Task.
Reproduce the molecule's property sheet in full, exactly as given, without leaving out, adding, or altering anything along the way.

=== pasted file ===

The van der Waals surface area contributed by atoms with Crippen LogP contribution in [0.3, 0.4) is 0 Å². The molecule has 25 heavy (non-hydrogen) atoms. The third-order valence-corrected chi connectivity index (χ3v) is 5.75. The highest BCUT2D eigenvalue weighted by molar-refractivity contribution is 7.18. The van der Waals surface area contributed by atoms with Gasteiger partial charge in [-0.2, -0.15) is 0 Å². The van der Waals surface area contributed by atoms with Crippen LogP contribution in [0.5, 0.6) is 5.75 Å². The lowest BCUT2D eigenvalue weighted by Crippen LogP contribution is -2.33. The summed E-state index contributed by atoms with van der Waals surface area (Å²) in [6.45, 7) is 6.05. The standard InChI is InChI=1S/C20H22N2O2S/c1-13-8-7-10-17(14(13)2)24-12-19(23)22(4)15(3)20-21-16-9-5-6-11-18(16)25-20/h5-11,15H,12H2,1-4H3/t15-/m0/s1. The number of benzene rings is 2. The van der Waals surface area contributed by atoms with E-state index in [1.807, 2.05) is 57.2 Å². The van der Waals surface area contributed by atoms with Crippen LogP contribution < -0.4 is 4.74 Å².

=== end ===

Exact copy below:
The van der Waals surface area contributed by atoms with Crippen LogP contribution in [0.3, 0.4) is 0 Å². The molecule has 25 heavy (non-hydrogen) atoms. The third-order valence-corrected chi connectivity index (χ3v) is 5.75. The highest BCUT2D eigenvalue weighted by molar-refractivity contribution is 7.18. The van der Waals surface area contributed by atoms with Gasteiger partial charge in [-0.2, -0.15) is 0 Å². The van der Waals surface area contributed by atoms with Crippen LogP contribution in [0.5, 0.6) is 5.75 Å². The lowest BCUT2D eigenvalue weighted by Crippen LogP contribution is -2.33. The summed E-state index contributed by atoms with van der Waals surface area (Å²) in [6.45, 7) is 6.05. The standard InChI is InChI=1S/C20H22N2O2S/c1-13-8-7-10-17(14(13)2)24-12-19(23)22(4)15(3)20-21-16-9-5-6-11-18(16)25-20/h5-11,15H,12H2,1-4H3/t15-/m0/s1. The number of benzene rings is 2. The van der Waals surface area contributed by atoms with E-state index in [1.807, 2.05) is 57.2 Å². The van der Waals surface area contributed by atoms with Crippen LogP contribution < -0.4 is 4.74 Å².